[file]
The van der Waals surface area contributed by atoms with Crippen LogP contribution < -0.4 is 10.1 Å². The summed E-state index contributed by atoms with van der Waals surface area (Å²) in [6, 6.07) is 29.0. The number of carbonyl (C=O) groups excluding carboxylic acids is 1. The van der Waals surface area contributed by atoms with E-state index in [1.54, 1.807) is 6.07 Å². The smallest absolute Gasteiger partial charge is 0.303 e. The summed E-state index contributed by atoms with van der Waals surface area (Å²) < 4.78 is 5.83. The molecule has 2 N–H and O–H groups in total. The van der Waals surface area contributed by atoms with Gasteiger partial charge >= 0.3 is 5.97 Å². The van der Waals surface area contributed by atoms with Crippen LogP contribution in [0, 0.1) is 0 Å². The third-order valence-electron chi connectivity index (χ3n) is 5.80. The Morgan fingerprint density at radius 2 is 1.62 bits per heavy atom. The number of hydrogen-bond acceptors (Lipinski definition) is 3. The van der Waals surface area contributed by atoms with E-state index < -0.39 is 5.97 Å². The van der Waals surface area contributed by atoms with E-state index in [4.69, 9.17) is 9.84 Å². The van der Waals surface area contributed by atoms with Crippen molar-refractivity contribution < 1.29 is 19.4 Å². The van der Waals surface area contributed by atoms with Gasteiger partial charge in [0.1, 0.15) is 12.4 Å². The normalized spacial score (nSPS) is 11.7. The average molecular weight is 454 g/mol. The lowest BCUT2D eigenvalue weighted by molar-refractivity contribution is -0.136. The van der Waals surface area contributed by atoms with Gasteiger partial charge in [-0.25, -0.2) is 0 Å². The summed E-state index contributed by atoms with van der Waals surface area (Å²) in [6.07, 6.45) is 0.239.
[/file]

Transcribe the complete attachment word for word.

The van der Waals surface area contributed by atoms with Crippen LogP contribution < -0.4 is 10.1 Å². The summed E-state index contributed by atoms with van der Waals surface area (Å²) in [6, 6.07) is 29.0. The number of carbonyl (C=O) groups excluding carboxylic acids is 1. The van der Waals surface area contributed by atoms with E-state index in [1.54, 1.807) is 6.07 Å². The smallest absolute Gasteiger partial charge is 0.303 e. The summed E-state index contributed by atoms with van der Waals surface area (Å²) < 4.78 is 5.83. The molecule has 2 N–H and O–H groups in total. The van der Waals surface area contributed by atoms with Gasteiger partial charge >= 0.3 is 5.97 Å². The van der Waals surface area contributed by atoms with Crippen LogP contribution in [0, 0.1) is 0 Å². The third-order valence-electron chi connectivity index (χ3n) is 5.80. The Morgan fingerprint density at radius 2 is 1.62 bits per heavy atom. The number of hydrogen-bond acceptors (Lipinski definition) is 3. The van der Waals surface area contributed by atoms with E-state index < -0.39 is 5.97 Å². The van der Waals surface area contributed by atoms with E-state index in [4.69, 9.17) is 9.84 Å². The van der Waals surface area contributed by atoms with Crippen molar-refractivity contribution < 1.29 is 19.4 Å². The van der Waals surface area contributed by atoms with Gasteiger partial charge in [0.1, 0.15) is 12.4 Å². The normalized spacial score (nSPS) is 11.7. The average molecular weight is 454 g/mol. The lowest BCUT2D eigenvalue weighted by molar-refractivity contribution is -0.136. The van der Waals surface area contributed by atoms with Gasteiger partial charge in [-0.25, -0.2) is 0 Å². The summed E-state index contributed by atoms with van der Waals surface area (Å²) in [6.07, 6.45) is 0.239.